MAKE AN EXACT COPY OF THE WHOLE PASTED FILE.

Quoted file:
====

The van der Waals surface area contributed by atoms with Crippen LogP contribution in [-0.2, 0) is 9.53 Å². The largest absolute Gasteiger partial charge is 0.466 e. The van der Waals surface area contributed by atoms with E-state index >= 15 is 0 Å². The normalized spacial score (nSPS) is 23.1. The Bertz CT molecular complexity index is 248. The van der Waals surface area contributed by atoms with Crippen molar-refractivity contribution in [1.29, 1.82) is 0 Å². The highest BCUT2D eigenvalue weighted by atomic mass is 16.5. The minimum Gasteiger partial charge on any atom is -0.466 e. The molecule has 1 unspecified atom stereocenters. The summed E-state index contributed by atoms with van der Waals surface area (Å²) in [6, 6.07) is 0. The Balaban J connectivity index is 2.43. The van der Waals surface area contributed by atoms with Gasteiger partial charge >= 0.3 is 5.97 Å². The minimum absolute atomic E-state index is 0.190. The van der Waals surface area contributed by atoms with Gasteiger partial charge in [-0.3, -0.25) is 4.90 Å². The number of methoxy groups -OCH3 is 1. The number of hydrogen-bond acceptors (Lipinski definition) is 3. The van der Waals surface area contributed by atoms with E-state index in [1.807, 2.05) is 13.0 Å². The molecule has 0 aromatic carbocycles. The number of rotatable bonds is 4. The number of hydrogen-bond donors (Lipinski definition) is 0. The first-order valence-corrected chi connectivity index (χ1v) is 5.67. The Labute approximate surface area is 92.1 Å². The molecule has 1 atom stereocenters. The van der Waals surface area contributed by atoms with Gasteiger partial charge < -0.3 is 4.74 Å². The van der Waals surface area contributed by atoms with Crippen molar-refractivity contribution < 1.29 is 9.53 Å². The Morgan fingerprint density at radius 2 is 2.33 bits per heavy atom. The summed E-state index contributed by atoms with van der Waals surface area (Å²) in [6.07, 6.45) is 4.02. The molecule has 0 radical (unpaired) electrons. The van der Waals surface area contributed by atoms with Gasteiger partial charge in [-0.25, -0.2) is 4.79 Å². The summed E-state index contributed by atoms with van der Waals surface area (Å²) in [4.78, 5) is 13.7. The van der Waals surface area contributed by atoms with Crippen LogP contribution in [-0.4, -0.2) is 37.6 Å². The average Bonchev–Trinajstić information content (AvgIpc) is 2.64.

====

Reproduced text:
The van der Waals surface area contributed by atoms with Crippen LogP contribution in [-0.2, 0) is 9.53 Å². The largest absolute Gasteiger partial charge is 0.466 e. The van der Waals surface area contributed by atoms with E-state index >= 15 is 0 Å². The normalized spacial score (nSPS) is 23.1. The Bertz CT molecular complexity index is 248. The van der Waals surface area contributed by atoms with Crippen molar-refractivity contribution in [1.29, 1.82) is 0 Å². The highest BCUT2D eigenvalue weighted by atomic mass is 16.5. The minimum Gasteiger partial charge on any atom is -0.466 e. The molecule has 1 unspecified atom stereocenters. The summed E-state index contributed by atoms with van der Waals surface area (Å²) in [6, 6.07) is 0. The Balaban J connectivity index is 2.43. The van der Waals surface area contributed by atoms with Gasteiger partial charge >= 0.3 is 5.97 Å². The minimum absolute atomic E-state index is 0.190. The van der Waals surface area contributed by atoms with Gasteiger partial charge in [-0.3, -0.25) is 4.90 Å². The number of methoxy groups -OCH3 is 1. The number of hydrogen-bond acceptors (Lipinski definition) is 3. The van der Waals surface area contributed by atoms with E-state index in [1.807, 2.05) is 13.0 Å². The molecule has 0 aromatic carbocycles. The number of rotatable bonds is 4. The number of hydrogen-bond donors (Lipinski definition) is 0. The first-order valence-corrected chi connectivity index (χ1v) is 5.67. The Labute approximate surface area is 92.1 Å². The molecule has 1 atom stereocenters. The van der Waals surface area contributed by atoms with Gasteiger partial charge < -0.3 is 4.74 Å². The van der Waals surface area contributed by atoms with Crippen molar-refractivity contribution < 1.29 is 9.53 Å². The Morgan fingerprint density at radius 2 is 2.33 bits per heavy atom. The summed E-state index contributed by atoms with van der Waals surface area (Å²) in [6.07, 6.45) is 4.02. The molecule has 0 radical (unpaired) electrons. The van der Waals surface area contributed by atoms with Gasteiger partial charge in [-0.25, -0.2) is 4.79 Å². The summed E-state index contributed by atoms with van der Waals surface area (Å²) in [4.78, 5) is 13.7. The van der Waals surface area contributed by atoms with Crippen LogP contribution in [-0.4, -0.2) is 37.6 Å². The average Bonchev–Trinajstić information content (AvgIpc) is 2.64.